Noting his plight, enthusiastic spectators who loved the Americans broke down the restraining barrier and gleefully joined in moving the car back to the track. It was then that Pete envisioned the dreaded black flag in a racing official’s hand: it was forbidden for the drivers to receive assistance from spectators. Kreis would be disqualified. Before that action was taken, however, Pete managed to withdraw from the race, a move that ensured that his new lap record would be preserved for the time being. The crowd gave the American driver a huge ovation for his speed and sportsmanship as he walked back to the pits.

After leading the Grand Prix for a lap, Kreis’s Duesey suffered a clutch failure and spun off the track. Unable to continue, Pete telegraphed his father: “Broke track record and car.” Kreis Document Collection

Track officials blamed the accident on excessive speed, but Pete clarified the matter later. Under the pressure of frequent shifts, the Duesenberg’s clutch had broken, and Kreis had entered the curve in neutral. When he tried to reengage the gear to negotiate the second apex, the gear seized and spun the car out of control. Meanwhile, Milton carried the American reputation into fourth place with Campari, Brilli Peri, and De Paolo leading the way. Soon, however, Milton’s Duesey passed De Paolo, and when the two other Alfas pitted for fuel and tires Tommy forged into the lead with an average speed of 96.7 miles per hour. Very shortly, however, things began to fall apart for the second American car, when Milton’s transmission stuck in third gear and slowed his acceleration coming out of turns for the duration of the race.

At the halfway mark, Milton pitted—and the time the stop required demonstrated the valuable experience of the Italian team. The Duesenberg crew took four minutes and fifty seconds to get Milton back on the track, while the Alfa team accomplished the same task in less than a minute and a half. The European cars once again took the lead, never again surrendering it. With only ten laps to go, Brilli Peri had a seven- and-a-half-minute lead over the second-place car and won by the same margin. Milton finished fourth, with De Paolo in fifth.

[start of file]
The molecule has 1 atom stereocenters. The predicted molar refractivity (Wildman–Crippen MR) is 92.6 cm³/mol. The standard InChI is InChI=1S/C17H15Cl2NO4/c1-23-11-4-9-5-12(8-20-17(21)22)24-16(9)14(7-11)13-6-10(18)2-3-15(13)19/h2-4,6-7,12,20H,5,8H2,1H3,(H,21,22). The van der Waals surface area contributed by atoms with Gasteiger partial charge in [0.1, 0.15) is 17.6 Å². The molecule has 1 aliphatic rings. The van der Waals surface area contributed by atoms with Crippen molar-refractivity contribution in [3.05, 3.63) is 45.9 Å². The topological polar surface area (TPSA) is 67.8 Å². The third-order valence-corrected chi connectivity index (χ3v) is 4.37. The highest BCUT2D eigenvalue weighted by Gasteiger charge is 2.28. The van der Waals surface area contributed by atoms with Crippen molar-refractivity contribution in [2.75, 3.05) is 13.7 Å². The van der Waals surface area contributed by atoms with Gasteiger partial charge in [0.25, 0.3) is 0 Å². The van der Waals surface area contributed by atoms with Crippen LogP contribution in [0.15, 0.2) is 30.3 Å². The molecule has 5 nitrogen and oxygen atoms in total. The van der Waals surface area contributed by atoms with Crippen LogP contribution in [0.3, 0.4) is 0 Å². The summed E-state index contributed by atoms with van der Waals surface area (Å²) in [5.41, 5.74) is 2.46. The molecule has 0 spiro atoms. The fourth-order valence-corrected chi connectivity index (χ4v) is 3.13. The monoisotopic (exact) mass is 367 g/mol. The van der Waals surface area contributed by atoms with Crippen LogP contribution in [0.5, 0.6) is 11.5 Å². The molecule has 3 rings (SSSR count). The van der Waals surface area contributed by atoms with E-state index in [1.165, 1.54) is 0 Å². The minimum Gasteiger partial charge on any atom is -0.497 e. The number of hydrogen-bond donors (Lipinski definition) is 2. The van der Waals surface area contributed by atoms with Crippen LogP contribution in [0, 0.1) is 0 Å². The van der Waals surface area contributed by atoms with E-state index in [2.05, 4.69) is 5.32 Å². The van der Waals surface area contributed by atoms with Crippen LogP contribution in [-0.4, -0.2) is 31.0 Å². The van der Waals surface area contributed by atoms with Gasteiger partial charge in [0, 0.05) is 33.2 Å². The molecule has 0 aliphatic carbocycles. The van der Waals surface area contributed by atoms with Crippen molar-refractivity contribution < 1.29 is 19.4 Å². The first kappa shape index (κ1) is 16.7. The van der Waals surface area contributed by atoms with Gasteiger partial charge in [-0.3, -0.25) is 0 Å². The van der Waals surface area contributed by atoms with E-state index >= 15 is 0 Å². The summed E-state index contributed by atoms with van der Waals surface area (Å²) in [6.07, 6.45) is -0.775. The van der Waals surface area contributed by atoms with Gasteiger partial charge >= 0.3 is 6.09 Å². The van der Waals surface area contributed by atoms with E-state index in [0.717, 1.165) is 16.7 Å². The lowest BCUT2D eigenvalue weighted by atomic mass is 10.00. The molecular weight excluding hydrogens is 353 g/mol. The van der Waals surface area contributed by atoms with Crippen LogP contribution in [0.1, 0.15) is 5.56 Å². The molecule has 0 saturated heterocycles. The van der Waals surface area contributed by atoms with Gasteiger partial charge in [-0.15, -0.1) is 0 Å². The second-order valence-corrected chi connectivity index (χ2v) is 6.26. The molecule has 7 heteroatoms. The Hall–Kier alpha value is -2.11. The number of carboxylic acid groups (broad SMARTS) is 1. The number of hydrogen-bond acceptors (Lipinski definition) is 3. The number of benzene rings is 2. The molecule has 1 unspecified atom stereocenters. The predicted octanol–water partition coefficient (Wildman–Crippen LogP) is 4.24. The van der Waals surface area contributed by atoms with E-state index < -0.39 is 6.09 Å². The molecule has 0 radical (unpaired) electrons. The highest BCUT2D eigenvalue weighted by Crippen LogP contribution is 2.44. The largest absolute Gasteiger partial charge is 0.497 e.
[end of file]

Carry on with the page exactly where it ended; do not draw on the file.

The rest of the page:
At the conclusion, fans poured onto the track and hoisted the hefty Brilli Peri, Campari, and the diminutive De Paolo on their shoulders and marched to the royal box where the trio was presented to Prince Umberto, the oldest son of the Italian king. Standing in front of the royal party, the huge crowd broke into an enthusiastic version of the Italian national anthem.

Amid the jingoistic fervor, European newspapers were quick to declare that the “Old World had beaten the New.” Even so, the Americans had raced well: Milton and De Paolo finished in the money, while Kreis had established the fastest lap. But given the steep learning curve and the logistical challenges the Americans faced, the Duesenberg team felt that they had represented their nation well, and they looked forward to another opportunity to test themselves against the Europeans—one that would come in 1927.

After a team celebration that extended well into the evening, Pete slipped away to downtown Monza where he located the local telegraph office. On a single white sheet, he scribbled a few words that profoundly confused the Italian telegraph operator but made immediate sense to the US recipient that Pete craved most to please.

“Broke track record and car. Love, Pete,” read the telegram that was delivered to the owner of Riverside Farm.


 After a promising start to his career, Pete began to experience a series of increasingly serious accidents. He died in a crash in Indy’s first turn in 1934. His car had no mechanical failures, there were no impediment on the track, and Pete apparently did not attempt to steer or brake his car out of danger. An unofficial “coroner’s jury” declared that the incident was “the strangest death in all racing history.” Pete’s career and mysterious accident are thoroughly investigated in The Last Lap, a new book to be published on May 28. The book is available from Octane Press at: